We deserve nice things. And when I say “we,” I don’t just mean middle-class white women masquerading as universal symbols of lesbian love. I mean all of us—even the biracial kids who surely want more than to be plot devices in someone else’s story.
The first queer film I saw in a movie theater was Jamie Babbit’s But I’m a Cheerleader (1999). I was staying in New York City for the summer, living alone for the first time and attending a film production course at New York University’s Tisch School of the Arts. I was sixteen. I felt both very grown up and very young.
A year before, I’d come out as a lesbian to my parents and most of my friends to little fanfare. I was lucky; their acceptance was one of many privileges I didn’t yet have the worldliness to recognize. Another was the fact that as a biracial girl with an African American mother and a (white) German father, I didn’t face as much overt racism as my darker skinned peers—although I still rarely felt represented in the popular media I consumed.
At NYU, alone with other students at least three years my senior, I was open about my racial background but held back my sexuality. None of the others in the class were openly queer, and so I remained closeted the entirety of my summer in the city. It made for a lonely six weeks, but I was so busy I almost didn’t notice.
When our instructor, Kelly Reichardt, showed us her haunting short Ode, which she’d recently finished, I heard echoes of myself in its tragic love story between two white boys in rural Mississippi. At the time, I only knew Reichardt, now a critically acclaimed, award-winning film director (Wendy and Lucy, 2008; Meek’s Cutoff, 2010; First Cow, 2019, among others), as my teacher, but I was impressed nonetheless by the beauty of Ode—even while my heart sank at yet another sad tale about teens who were somewhat like me.
In this atmosphere, a lighthearted, campy satire like But I’m a Cheerleader was a revelation. Finally, a film where the queer teens end up happy, together and alive.
When I first heard that Clea DuVall—who stars in Cheerleader as the unrepentant lesbian teenager Graham—was making a lesbian holiday film, it immediately brought me back to my 16-year-old self. Yes, I freely admit to a teenage crush on DuVall, but also, perhaps more importantly, what her character Graham stood for: a willingness to push back against a world that was telling me that I had to change to be happy, a world that said people like me were, at best, fit to star in beautiful love stories that ended in tragedy.
Directed by DuVall and co-written by DuVall and Mary Holland (who also stars in the film as the protagonist’s quirky sister, Jane), Happiest Season, now streaming on Hulu, is also a first of its kind: a lesbian rom-com for the holidays that’s meant to be uplifting. DuVall based it on her experience of coming out to her mother at Christmas.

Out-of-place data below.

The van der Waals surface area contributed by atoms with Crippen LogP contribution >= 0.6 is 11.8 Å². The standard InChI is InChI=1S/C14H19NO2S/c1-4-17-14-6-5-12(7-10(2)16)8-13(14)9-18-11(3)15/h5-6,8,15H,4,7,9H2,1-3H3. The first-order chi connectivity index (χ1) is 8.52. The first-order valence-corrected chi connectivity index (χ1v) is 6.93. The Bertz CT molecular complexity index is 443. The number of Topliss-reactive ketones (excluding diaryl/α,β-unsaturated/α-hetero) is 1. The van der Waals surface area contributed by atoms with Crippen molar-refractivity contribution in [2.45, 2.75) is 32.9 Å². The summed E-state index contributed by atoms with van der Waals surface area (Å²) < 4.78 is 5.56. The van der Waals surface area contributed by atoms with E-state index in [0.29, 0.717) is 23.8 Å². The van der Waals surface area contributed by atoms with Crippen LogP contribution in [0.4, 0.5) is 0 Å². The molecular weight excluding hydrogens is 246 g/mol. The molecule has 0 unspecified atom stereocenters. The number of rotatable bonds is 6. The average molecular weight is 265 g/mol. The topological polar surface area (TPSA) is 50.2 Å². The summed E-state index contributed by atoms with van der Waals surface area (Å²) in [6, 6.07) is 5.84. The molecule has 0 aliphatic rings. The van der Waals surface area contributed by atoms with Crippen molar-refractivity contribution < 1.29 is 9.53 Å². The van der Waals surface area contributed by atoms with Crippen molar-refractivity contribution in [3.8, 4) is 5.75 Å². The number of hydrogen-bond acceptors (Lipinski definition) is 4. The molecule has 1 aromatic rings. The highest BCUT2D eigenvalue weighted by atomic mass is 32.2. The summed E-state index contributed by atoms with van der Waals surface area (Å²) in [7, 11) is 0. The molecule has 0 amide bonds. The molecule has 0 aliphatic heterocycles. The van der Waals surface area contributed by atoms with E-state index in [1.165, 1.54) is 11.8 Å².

For that and other reasons, I wanted to love it, to be whisked away by holiday cheer, to feel myself represented and seen. I’m an unabashed fan of romantic comedies and a sucker for queer love stories, having spent several years as a programmer for an LGBTQ film festival and done research as an academic into representations of lesbian romance on television. I’ve co-written a lesbian romantic comedy script myself, which is currently in development. Happiest Season wasn’t just in my wheelhouse; it had the potential to be my whole boat.
On the surface, the film is what it claims to be: mostly feel-good family entertainment that plays on the conventional meet-the-parents hijinks of holiday movies in a coming out mold. It centers on Harper (Mackenzie Davis), a young woman who seems comfortable with her sexuality but hasn’t come out yet to her parents or anyone in her hometown. Her girlfriend, Abby (Kristen Stewart), hopes to use the holiday trip to propose but instead becomes collateral damage of the family’s dysfunction and Harper’s own fear and internalized homophobia.
Peel back the veneer a little and the evidence of Happiest Season’s reliance on the ever-ready open wounds that popular culture tends to lay bare in its portrayal of queer women seep to the surface. Already, a look at the film’s trailer reveals that the phrase White Christmas aptly applies, and not to the wintry weather. The only significant supporting characters of color are Harper’s brother-in-law, Eric (Burl Moseley), and the biracial twins he shares with Harper’s sister, Sloane (Alison Brie).